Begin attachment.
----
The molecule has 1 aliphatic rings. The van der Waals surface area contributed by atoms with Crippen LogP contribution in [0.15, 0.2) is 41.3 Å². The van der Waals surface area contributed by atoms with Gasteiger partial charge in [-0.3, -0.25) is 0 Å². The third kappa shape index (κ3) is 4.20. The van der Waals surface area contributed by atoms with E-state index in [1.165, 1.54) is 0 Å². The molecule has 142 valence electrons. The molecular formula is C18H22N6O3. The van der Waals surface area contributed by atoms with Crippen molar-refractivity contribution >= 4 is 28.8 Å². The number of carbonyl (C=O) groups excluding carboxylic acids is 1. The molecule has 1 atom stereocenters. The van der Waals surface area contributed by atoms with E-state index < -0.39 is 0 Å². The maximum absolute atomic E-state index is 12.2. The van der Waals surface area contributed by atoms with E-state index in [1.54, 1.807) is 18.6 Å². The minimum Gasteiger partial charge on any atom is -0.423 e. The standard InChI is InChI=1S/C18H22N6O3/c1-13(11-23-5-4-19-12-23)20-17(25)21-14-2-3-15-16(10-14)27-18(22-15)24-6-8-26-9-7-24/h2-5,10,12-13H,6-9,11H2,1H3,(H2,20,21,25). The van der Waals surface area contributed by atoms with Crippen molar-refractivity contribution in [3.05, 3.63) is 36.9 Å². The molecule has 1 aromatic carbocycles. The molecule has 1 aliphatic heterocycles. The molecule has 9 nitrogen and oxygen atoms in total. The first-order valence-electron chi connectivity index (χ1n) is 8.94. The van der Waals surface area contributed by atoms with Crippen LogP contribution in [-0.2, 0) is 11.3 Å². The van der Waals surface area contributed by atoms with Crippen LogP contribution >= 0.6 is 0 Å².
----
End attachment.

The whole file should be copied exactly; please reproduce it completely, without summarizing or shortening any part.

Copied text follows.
The molecule has 1 aliphatic rings. The van der Waals surface area contributed by atoms with Crippen LogP contribution in [0.15, 0.2) is 41.3 Å². The van der Waals surface area contributed by atoms with Gasteiger partial charge in [-0.3, -0.25) is 0 Å². The third kappa shape index (κ3) is 4.20. The van der Waals surface area contributed by atoms with E-state index in [1.165, 1.54) is 0 Å². The molecule has 142 valence electrons. The molecular formula is C18H22N6O3. The van der Waals surface area contributed by atoms with Crippen molar-refractivity contribution >= 4 is 28.8 Å². The number of carbonyl (C=O) groups excluding carboxylic acids is 1. The molecule has 1 atom stereocenters. The van der Waals surface area contributed by atoms with E-state index < -0.39 is 0 Å². The maximum absolute atomic E-state index is 12.2. The van der Waals surface area contributed by atoms with E-state index in [1.54, 1.807) is 18.6 Å². The minimum Gasteiger partial charge on any atom is -0.423 e. The standard InChI is InChI=1S/C18H22N6O3/c1-13(11-23-5-4-19-12-23)20-17(25)21-14-2-3-15-16(10-14)27-18(22-15)24-6-8-26-9-7-24/h2-5,10,12-13H,6-9,11H2,1H3,(H2,20,21,25). The van der Waals surface area contributed by atoms with Crippen molar-refractivity contribution in [3.05, 3.63) is 36.9 Å². The molecule has 1 aromatic carbocycles. The molecule has 1 aliphatic heterocycles. The molecule has 9 nitrogen and oxygen atoms in total. The first-order valence-electron chi connectivity index (χ1n) is 8.94. The van der Waals surface area contributed by atoms with Crippen LogP contribution in [-0.2, 0) is 11.3 Å². The van der Waals surface area contributed by atoms with Crippen LogP contribution >= 0.6 is 0 Å².